The turn against working from home: Why a hybrid model still has value

New Business - 27th November 2023
Niki Fuchs
2 min read
Published: 20 Feb 2024 10:39

This is largely in opposition to employees’ views, who increasingly prize remote working as an essential workplace provision. Overall, most businesses recognise that hybrid working models have value for both employers and employees and are a key element of keeping their workforce happy, which is essential to drive business performance.

Recently, commercial giants such as Blackstone Group and JPMorgan have re-emphasised their distaste for remote working by initiating strict return-to-office mandates, insisting that remote workers are inefficient and difficult to trust. 1 For C-suite executives, in-office work will likely once again become the norm, with two-thirds of CEOs predicting a full return to the office within the next three years. 2

Notably, these harsher mandates, which have also been pushed by firms such as Amazon and Goldman Sachs, have resulted in a rise in the number of office-based employees. Research from Hays PLC in October revealed that 43% of employees have now returned to the office full-time following these mandates. 3 For the first time since the pandemic, the number of onsite employees now outnumbers their hybrid counterparts. With workers in 2023 13% less reluctant to return to the office compared to 2021, some observers have concluded that popular attitudes are turning against hybrid working. 4

Notably, there is evidence that employees are experiencing the limitations of working from home, with a recent survey by Indeed finding that job satisfaction was lowest amongst primarily remote workers. 5 On all levels, there is a growing acceptance that the physical workplace offers a sense of socialisation, team culture and progress that remote work lacks. It is these in-office benefits that will need to be nurtured and prioritised by businesses looking to mandate their employees’ days in the office.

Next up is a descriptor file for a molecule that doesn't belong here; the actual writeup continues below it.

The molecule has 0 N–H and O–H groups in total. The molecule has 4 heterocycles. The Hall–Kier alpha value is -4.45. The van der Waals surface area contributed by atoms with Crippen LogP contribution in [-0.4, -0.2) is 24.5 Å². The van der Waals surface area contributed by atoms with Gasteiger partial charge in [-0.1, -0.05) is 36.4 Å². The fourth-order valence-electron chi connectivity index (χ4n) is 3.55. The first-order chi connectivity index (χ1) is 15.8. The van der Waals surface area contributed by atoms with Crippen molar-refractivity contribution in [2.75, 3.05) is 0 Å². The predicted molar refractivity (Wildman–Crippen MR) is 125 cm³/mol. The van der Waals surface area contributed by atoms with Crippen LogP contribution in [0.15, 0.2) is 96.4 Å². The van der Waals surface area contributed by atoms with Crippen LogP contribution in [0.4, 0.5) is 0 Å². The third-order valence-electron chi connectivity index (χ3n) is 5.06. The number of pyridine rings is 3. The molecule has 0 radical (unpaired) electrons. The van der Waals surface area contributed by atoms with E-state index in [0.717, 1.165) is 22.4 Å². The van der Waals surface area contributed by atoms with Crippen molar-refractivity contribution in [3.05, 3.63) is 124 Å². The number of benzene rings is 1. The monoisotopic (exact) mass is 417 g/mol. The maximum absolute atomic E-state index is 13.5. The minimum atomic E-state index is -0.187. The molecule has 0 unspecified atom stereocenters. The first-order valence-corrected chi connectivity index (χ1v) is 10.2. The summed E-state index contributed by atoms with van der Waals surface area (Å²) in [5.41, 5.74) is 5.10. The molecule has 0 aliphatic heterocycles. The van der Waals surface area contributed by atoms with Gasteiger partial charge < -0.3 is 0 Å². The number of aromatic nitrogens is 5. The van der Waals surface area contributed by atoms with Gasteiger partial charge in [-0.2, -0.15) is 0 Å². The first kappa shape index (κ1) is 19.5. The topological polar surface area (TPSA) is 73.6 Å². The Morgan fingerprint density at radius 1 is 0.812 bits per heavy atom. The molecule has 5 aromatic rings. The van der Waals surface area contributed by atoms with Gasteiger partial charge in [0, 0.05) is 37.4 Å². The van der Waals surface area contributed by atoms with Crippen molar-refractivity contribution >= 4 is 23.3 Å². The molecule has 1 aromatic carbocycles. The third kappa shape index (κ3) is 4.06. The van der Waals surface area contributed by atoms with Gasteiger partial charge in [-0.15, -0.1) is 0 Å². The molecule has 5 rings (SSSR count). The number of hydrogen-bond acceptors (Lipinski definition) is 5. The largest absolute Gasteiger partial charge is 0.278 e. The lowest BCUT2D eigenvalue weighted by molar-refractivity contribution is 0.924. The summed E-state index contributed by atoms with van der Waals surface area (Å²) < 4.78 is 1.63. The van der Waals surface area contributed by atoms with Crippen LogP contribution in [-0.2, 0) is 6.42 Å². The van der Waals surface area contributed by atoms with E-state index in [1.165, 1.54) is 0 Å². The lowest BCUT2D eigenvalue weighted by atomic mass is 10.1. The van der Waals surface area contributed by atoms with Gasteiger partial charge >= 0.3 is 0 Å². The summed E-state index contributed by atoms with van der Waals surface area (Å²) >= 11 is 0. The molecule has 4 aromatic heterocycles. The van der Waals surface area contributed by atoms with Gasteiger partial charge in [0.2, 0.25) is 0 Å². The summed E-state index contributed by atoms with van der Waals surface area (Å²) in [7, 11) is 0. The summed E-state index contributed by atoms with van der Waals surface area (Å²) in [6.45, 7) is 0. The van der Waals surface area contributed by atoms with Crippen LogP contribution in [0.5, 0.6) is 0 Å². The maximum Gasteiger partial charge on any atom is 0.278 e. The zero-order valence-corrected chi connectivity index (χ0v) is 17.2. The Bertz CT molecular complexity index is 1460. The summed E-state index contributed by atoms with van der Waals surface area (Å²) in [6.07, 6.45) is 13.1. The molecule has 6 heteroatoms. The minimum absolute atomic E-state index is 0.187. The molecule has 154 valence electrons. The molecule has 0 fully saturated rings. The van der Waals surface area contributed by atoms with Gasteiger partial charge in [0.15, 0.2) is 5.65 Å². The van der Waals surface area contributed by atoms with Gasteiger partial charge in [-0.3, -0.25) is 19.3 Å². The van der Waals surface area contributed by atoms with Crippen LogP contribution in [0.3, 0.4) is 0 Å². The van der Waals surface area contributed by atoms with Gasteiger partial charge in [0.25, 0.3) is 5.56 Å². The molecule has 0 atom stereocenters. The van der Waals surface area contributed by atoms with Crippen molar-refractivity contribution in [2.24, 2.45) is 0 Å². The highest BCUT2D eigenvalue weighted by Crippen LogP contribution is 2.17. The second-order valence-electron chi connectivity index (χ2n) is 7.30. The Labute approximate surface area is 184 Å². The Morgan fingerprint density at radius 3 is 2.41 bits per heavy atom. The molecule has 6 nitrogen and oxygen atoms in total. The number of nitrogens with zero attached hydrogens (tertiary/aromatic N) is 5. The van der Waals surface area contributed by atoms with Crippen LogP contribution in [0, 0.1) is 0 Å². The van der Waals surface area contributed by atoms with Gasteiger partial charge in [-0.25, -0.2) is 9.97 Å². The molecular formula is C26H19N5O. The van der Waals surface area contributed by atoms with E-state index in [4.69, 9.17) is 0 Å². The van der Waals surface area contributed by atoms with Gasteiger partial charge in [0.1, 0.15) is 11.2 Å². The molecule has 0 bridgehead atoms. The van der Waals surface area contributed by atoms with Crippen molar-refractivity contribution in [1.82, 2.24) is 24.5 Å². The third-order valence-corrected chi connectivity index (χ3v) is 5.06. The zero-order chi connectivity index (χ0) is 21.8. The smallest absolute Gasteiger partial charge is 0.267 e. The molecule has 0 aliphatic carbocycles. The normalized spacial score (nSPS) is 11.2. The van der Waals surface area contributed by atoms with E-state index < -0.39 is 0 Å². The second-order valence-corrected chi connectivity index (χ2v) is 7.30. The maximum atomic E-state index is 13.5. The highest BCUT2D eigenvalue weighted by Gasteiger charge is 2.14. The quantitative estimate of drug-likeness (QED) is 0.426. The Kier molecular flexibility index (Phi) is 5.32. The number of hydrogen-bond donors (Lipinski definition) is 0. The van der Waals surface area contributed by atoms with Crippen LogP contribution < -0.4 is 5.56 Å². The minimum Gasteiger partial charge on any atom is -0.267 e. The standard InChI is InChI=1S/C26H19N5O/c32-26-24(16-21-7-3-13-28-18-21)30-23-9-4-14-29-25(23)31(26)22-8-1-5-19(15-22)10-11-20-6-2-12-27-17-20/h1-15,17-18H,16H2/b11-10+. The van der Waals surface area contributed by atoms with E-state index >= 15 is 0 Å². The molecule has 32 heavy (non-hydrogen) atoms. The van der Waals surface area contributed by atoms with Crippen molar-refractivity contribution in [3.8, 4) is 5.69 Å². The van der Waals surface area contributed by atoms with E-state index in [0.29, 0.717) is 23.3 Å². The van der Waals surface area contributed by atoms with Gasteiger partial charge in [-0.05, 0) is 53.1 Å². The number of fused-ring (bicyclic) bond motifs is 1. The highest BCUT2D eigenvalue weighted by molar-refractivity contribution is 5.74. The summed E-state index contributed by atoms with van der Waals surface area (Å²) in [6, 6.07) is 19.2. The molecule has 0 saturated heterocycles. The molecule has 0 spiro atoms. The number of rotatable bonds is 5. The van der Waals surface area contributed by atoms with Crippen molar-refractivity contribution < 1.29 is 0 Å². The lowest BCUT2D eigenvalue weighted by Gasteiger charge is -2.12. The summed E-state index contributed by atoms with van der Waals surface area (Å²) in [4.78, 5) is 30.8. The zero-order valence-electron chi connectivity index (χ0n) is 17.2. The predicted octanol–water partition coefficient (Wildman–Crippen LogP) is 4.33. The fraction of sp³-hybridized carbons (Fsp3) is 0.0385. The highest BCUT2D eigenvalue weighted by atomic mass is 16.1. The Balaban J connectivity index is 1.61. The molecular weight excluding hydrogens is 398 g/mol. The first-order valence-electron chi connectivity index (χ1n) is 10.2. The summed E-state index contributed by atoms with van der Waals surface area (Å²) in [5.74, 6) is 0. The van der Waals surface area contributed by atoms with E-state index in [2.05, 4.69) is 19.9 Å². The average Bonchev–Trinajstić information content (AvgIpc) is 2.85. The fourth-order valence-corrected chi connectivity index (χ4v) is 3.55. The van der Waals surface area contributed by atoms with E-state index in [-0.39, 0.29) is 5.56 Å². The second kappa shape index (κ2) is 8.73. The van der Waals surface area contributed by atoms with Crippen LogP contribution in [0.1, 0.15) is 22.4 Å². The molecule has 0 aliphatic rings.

Yet, as noted by KPMG UK’s chief executive Jon Holt, the return to the office cannot be a one-size-fits-all approach – hybrid working maintains an undeniable appeal, and the extent to which it has reshaped working life cannot be underestimated. 6

Hybrid working cannot be erased overnight, and it will not be – for many employees it is now a fundamental need, rather than an attractive benefit, which shapes even their choice of employers. In a recent survey by Robert Hall, 47% of workers claimed they would reject a role without flexible working provisions, demonstrating that hybrid working has become a vital drawcard for new talent. 7

Despite the limitations, employees value the convenience and self-direction offered by remote working and are willing to defend it. Organisations which fail to recognise this, risk not only drive away new talent, but alienating their existing employees, who have come to value this new way of working. Some businesses still treat hybrid working as a last resort, but this needs to change. Hybrid working is not a compromise, it is a solution, one that benefits employees and employers alike. If businesses wish to enhance their culture and performance, they need to recognise the undeniable benefits of a more structured and consistent implementation of flexible working.